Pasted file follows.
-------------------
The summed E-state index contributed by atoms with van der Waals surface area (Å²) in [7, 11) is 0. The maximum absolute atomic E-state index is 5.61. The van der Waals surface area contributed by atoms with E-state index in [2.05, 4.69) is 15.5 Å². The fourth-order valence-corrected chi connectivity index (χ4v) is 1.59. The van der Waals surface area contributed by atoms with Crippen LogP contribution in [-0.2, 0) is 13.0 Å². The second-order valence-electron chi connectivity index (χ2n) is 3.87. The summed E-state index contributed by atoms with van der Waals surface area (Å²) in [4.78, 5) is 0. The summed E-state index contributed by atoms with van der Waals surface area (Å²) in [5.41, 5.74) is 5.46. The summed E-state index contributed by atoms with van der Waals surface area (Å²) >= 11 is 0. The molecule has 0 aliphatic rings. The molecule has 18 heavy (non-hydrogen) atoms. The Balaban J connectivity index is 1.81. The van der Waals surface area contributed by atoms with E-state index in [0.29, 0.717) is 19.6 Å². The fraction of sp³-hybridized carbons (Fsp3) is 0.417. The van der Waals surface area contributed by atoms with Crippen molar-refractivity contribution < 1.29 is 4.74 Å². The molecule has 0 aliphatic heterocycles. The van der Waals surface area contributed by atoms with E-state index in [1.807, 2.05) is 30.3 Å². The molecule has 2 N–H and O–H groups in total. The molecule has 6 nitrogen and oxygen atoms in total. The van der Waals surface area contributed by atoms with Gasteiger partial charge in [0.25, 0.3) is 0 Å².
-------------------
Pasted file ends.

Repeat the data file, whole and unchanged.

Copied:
The summed E-state index contributed by atoms with van der Waals surface area (Å²) in [7, 11) is 0. The maximum absolute atomic E-state index is 5.61. The van der Waals surface area contributed by atoms with E-state index in [2.05, 4.69) is 15.5 Å². The fourth-order valence-corrected chi connectivity index (χ4v) is 1.59. The van der Waals surface area contributed by atoms with Crippen LogP contribution in [-0.2, 0) is 13.0 Å². The second-order valence-electron chi connectivity index (χ2n) is 3.87. The summed E-state index contributed by atoms with van der Waals surface area (Å²) in [4.78, 5) is 0. The summed E-state index contributed by atoms with van der Waals surface area (Å²) in [5.41, 5.74) is 5.46. The summed E-state index contributed by atoms with van der Waals surface area (Å²) >= 11 is 0. The molecule has 0 aliphatic rings. The molecule has 18 heavy (non-hydrogen) atoms. The Balaban J connectivity index is 1.81. The van der Waals surface area contributed by atoms with E-state index in [0.29, 0.717) is 19.6 Å². The fraction of sp³-hybridized carbons (Fsp3) is 0.417. The van der Waals surface area contributed by atoms with Crippen molar-refractivity contribution < 1.29 is 4.74 Å². The molecule has 0 aliphatic heterocycles. The van der Waals surface area contributed by atoms with E-state index in [1.807, 2.05) is 30.3 Å². The molecule has 2 N–H and O–H groups in total. The molecule has 6 nitrogen and oxygen atoms in total. The van der Waals surface area contributed by atoms with Gasteiger partial charge in [0.25, 0.3) is 0 Å².